Advanced brain age in deployment-related traumatic brain injury: A LIMBIC-CENC neuroimaging study

Emily L. Dennis, Brian A. Taylor, Mary R. Newsome, Maya Troyanskaya, Tracy J. Abildskov, Aaron M. Betts, Erin D. Bigler, James Cole, Nicholas Davenport, Timothy Duncan, Jessica Gill, Vivian Guedes, Sidney R. Hinds, Elizabeth S. Hovenden, Kimbra Kenney, Mary Jo Pugh, Randall S. Scheibel, Pashtun Poh Shahim, Robert Shih, William C. WalkerJ. Kent Werner, Gerald E. York, David X. Cifu, David F. Tate, Elisabeth A. Wilde

Research output: Contribution to journalArticlepeer-review

Abstract

Objective: To determine if history of mild traumatic brain injury (mTBI) is associated with advanced or accelerated brain aging among the United States (US) military Service Members and Veterans. Methods: Eight hundred and twenty-two participants (mean age = 40.4 years, 714 male/108 female) underwent MRI sessions at eight sites across the US. Two hundred and one participants completed a follow-up scan between five months and four years later. Predicted brain ages were calculated using T1-weighted MRIs and then compared with chronological ages to generate an Age Deviation Score for cross-sectional analyses and an Interval Deviation Score for longitudinal analyses. Participants also completed a neuropsychological battery, including measures of both cognitive functioning and psychological health. Result: In cross-sectional analyses, males with a history of deployment-related mTBI showed advanced brain age compared to those without (t(884) = 2.1, p = .038), while this association was not significant in females. In follow-up analyses of the male participants, severity of posttraumatic stress disorder (PTSD), depression symptoms, and alcohol misuse were also associated with advanced brain age. Conclusion: History of deployment-related mTBI, severity of PTSD and depression symptoms, and alcohol misuse are associated with advanced brain aging in male US military Service Members and Veterans.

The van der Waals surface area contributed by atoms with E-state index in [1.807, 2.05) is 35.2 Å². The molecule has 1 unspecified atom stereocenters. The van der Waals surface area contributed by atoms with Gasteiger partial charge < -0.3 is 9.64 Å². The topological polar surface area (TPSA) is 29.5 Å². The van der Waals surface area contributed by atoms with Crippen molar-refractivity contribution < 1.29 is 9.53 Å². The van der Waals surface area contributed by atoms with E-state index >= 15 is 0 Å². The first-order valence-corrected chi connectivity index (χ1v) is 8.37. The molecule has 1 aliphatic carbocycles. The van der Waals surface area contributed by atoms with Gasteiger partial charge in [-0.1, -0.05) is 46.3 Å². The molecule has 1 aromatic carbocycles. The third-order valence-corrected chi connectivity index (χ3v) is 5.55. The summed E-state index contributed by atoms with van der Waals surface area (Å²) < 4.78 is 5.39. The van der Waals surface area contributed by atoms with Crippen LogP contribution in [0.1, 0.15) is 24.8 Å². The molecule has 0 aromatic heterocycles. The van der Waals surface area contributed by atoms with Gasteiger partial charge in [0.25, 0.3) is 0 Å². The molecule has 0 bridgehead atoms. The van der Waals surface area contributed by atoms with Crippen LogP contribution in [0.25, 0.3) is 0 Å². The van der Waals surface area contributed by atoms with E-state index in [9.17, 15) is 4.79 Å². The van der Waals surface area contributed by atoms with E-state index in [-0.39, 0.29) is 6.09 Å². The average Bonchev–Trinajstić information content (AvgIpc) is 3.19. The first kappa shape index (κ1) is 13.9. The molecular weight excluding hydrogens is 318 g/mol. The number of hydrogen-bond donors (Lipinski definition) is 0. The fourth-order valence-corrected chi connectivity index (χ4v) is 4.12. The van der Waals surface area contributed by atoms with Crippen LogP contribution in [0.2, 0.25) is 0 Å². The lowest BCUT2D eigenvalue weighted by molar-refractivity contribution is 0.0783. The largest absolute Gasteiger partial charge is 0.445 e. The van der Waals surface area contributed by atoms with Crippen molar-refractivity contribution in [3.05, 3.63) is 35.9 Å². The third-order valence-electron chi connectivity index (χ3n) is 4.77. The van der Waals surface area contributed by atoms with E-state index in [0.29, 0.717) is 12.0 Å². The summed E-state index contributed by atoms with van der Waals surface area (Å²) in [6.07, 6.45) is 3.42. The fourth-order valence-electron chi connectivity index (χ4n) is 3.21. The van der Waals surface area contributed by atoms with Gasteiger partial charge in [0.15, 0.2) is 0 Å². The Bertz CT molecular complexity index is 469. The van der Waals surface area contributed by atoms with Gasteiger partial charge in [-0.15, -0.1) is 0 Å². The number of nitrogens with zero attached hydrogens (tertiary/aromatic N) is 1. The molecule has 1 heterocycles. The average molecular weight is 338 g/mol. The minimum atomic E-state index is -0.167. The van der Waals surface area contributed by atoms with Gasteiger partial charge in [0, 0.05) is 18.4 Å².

Original languageEnglish (US)
JournalBrain Injury
DOIs
StateAccepted/In press - 2022
Externally publishedYes

Keywords

  • MRI
  • TBI
  • aging
  • mild brain injury
  • neuroimaging

ASJC Scopus subject areas

  • Neuroscience (miscellaneous)
  • Developmental and Educational Psychology
  • Clinical Neurology

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